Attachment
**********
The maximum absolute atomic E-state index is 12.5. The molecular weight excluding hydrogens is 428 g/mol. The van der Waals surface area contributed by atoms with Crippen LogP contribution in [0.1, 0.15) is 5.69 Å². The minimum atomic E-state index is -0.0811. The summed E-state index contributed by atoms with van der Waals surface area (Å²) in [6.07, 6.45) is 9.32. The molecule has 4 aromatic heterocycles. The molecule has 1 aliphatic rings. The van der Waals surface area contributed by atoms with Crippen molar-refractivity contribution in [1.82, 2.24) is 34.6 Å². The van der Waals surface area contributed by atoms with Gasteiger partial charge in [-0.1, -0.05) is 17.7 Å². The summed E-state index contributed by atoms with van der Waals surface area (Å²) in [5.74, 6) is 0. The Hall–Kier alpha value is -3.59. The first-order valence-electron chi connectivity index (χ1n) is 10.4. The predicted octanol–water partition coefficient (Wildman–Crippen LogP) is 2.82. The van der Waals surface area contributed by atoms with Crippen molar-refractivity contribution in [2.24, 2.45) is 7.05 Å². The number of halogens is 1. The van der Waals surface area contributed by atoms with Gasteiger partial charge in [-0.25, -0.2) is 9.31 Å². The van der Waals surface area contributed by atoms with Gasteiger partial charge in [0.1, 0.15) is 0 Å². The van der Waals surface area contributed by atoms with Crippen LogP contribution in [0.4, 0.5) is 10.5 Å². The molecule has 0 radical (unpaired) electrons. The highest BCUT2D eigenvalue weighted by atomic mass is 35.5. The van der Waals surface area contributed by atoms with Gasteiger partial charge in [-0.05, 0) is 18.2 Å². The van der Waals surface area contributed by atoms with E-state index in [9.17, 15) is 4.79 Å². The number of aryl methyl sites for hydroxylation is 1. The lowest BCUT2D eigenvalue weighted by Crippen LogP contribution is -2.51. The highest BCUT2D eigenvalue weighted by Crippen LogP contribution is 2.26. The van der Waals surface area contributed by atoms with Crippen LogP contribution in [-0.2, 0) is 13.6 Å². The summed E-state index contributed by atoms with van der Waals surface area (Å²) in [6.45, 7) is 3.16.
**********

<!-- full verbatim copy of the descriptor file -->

The maximum absolute atomic E-state index is 12.5. The molecular weight excluding hydrogens is 428 g/mol. The van der Waals surface area contributed by atoms with Crippen LogP contribution in [0.1, 0.15) is 5.69 Å². The minimum atomic E-state index is -0.0811. The summed E-state index contributed by atoms with van der Waals surface area (Å²) in [6.07, 6.45) is 9.32. The molecule has 4 aromatic heterocycles. The molecule has 1 aliphatic rings. The van der Waals surface area contributed by atoms with Crippen molar-refractivity contribution in [1.82, 2.24) is 34.6 Å². The van der Waals surface area contributed by atoms with Gasteiger partial charge in [-0.1, -0.05) is 17.7 Å². The summed E-state index contributed by atoms with van der Waals surface area (Å²) in [5.74, 6) is 0. The Hall–Kier alpha value is -3.59. The first-order valence-electron chi connectivity index (χ1n) is 10.4. The predicted octanol–water partition coefficient (Wildman–Crippen LogP) is 2.82. The van der Waals surface area contributed by atoms with Crippen molar-refractivity contribution in [2.24, 2.45) is 7.05 Å². The number of halogens is 1. The van der Waals surface area contributed by atoms with Gasteiger partial charge in [-0.25, -0.2) is 9.31 Å². The van der Waals surface area contributed by atoms with Gasteiger partial charge in [0.1, 0.15) is 0 Å². The van der Waals surface area contributed by atoms with Crippen LogP contribution in [0.4, 0.5) is 10.5 Å². The molecule has 0 radical (unpaired) electrons. The highest BCUT2D eigenvalue weighted by atomic mass is 35.5. The van der Waals surface area contributed by atoms with Gasteiger partial charge in [-0.05, 0) is 18.2 Å². The van der Waals surface area contributed by atoms with E-state index in [9.17, 15) is 4.79 Å². The number of aryl methyl sites for hydroxylation is 1. The lowest BCUT2D eigenvalue weighted by Crippen LogP contribution is -2.51. The highest BCUT2D eigenvalue weighted by Crippen LogP contribution is 2.26. The van der Waals surface area contributed by atoms with Crippen LogP contribution in [-0.2, 0) is 13.6 Å². The summed E-state index contributed by atoms with van der Waals surface area (Å²) in [6.45, 7) is 3.16.